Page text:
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Winterizing your home before Old Man Winter arrives will help to lower your fuel costs and give you a more comfortable environment during the long, winter months.


RAIN GUTTERS should be cleaned of leaves, dirt and debris at the first signs of snowfall. This will help to give melting snow a place to go, and also make for easier snow removal.

INSPECT SHINGLES. Fixing broken or cracked roof shingles will keep moisture outside and aid in stopping water damage before it starts.

OUTDOOR WATER FAUCETS should be turned off completely. Be sure to wrap outdoor hoses and store indoors to prevent cracking. It's also a good idea to cover outdoor faucets with some type of insulation. If outdoor faucets cannot be turned off or covered, allow a small amount of water to drip from them during the entire season. This will prevent the pipe from freezing.

Watch for minor CRACKS on the exterior of your home and calk any open or damaged areas with all-weather rubber caulking.

Check for missing or loose SIDING and replace damaged pieces.

Replace summer windows with STORM WINDOWS. Pay careful attention to seals and moldings, and replace any that are damaged or worn.


WRAPPING WATER PIPES with pipe tape or electrical pipe tape will prevent your pipes from freezing or bursting during cold weather. It's especially important to pay attention to pipes located in non-heated areas such as basements, attics, under trailers and in extra bathrooms. Pipes can be manually wrapped with either electrical heat tape or pipe insulation. If using electrical heat tape, keep all flammable and heat sensitive objects at least 5 feet away from heating unit.

WRAP HOT WATER HEATERS. You can wrap your hot water heater to help retain heat and prevent freezing. Covers (sold by model and style) are available, as is hot water heater tape wraps and heater blankets.

CLEAN FURNACE FILTERS. Change or clean air filters in warm air furnaces. This should also be done monthly through out the heating season. Furnaces should be serviced once a year by a professional. Tasks such as lubricating pumps, fans and motors should be completed before winter's arrival.

Clean BASEBOARD electric and gas heaters by vacuuming baseboards and wiping clean with a damp cloth. A heavy build up of pet hair, dust and even carpet fibers are a potential fire hazards.

CLEAN VENTS (including cold air returns) by removing the metal cover and washing. A vacuum cleaner hose can be placed inside the vent hole to remove dirt, debris, hair and other fibers. Be sure to clean both ends of the vent. One end will be located in your living space and the other is usually found in basement or storage areas.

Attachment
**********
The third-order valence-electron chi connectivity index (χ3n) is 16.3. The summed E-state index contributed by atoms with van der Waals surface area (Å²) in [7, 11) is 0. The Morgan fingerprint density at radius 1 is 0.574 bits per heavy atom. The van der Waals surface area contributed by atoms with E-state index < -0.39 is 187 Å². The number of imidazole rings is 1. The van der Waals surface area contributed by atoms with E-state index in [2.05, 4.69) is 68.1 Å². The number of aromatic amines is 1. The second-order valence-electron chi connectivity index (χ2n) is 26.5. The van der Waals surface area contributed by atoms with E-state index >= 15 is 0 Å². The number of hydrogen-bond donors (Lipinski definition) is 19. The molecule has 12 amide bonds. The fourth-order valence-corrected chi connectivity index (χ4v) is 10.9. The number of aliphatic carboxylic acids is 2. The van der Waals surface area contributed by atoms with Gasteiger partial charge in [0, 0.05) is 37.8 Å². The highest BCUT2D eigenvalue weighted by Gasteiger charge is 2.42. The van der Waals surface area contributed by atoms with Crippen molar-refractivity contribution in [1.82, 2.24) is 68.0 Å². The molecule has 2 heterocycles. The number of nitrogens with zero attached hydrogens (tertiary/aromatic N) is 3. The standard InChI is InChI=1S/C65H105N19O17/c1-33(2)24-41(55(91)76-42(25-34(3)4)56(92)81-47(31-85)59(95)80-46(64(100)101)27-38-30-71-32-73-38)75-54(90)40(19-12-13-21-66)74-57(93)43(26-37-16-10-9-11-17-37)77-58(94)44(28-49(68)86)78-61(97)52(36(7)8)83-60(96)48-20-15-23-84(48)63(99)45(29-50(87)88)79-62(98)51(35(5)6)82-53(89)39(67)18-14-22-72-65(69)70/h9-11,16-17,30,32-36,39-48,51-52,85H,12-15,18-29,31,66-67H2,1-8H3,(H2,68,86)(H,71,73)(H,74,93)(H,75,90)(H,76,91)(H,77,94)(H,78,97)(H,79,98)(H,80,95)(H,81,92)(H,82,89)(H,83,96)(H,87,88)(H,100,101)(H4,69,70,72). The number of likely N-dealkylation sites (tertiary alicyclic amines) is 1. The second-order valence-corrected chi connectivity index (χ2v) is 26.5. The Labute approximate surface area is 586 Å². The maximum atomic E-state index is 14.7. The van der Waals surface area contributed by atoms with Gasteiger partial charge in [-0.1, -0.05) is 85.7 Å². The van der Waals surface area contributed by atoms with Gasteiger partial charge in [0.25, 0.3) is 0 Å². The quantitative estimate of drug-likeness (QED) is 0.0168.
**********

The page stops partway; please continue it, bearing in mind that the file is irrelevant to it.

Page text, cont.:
CHECK CHIMNEY. If you plan to use a wood stove or fireplace, check the chimney for soot buildup. Chimneys should be cleaned prior to reaching 1/4-inch thickness. If you're uncertain as to how to properly clean your chimney with a standard chimney brush, contact a professional.

CLOSE FIREPLACE DAMPERS. Open dampers and vents will cause cold air drafts. Be sure to open all vents and dampers prior to lighting a fire.

SEALS on fireplace and wood stove doors should be replaced if damaged or worn. Fireplace and wood stove doors should seal tightly. Use only high temperature sealants when repairing old seals.

CHECK DOORS AND WINDOWS for drafts or cracked seals. Replace any weather stripping that is damaged or worn. Windows and doors should close tightly. Putty, caulk or weatherstripping can be used to reinforce door and window seals.

GAS HEATERS should be serviced and cleaned once a year (preferably before winter) by a professional. This will ensure there are no leaks and help to keep your furnace operating smoothly. Carbon monoxide detectors should be activated and placed in several different areas of the house prior to heating season.

INSULATION in basement and attic areas should be checked and replaced if packed down, damaged or worn.

Check the BASEMENT area for cracks and leaks in walls and floors. Any damaged areas should be sealed immediately with caulk or putty.


OLDER WINDOWS that don't seal or shut properly can still be winterized. Try using outdoor/indoor plastic molding sheets to cut down on drafts. Plastic molding consists of large pre-cut pieces of clear plastic that is applied to the outside of windows and doors with tape and heat. These are especially helpful in stopping patio door drafts, as well.

You can fill in GAPS under doors with towels, cold air draft stopper pillows or by replacing door footing.

VENTS which do not operate correctly can be replaced with "vent blocks." These magnetic strips fit inside commercial room vents, blocking any air circulation or movement.

Leaving a small amount of WATER RUNNING on especially cold evenings will help to prevent pipes from freezing. Older homes may also need to wrap bathroom and kitchen pipes with electric heat tape to avoid such problems.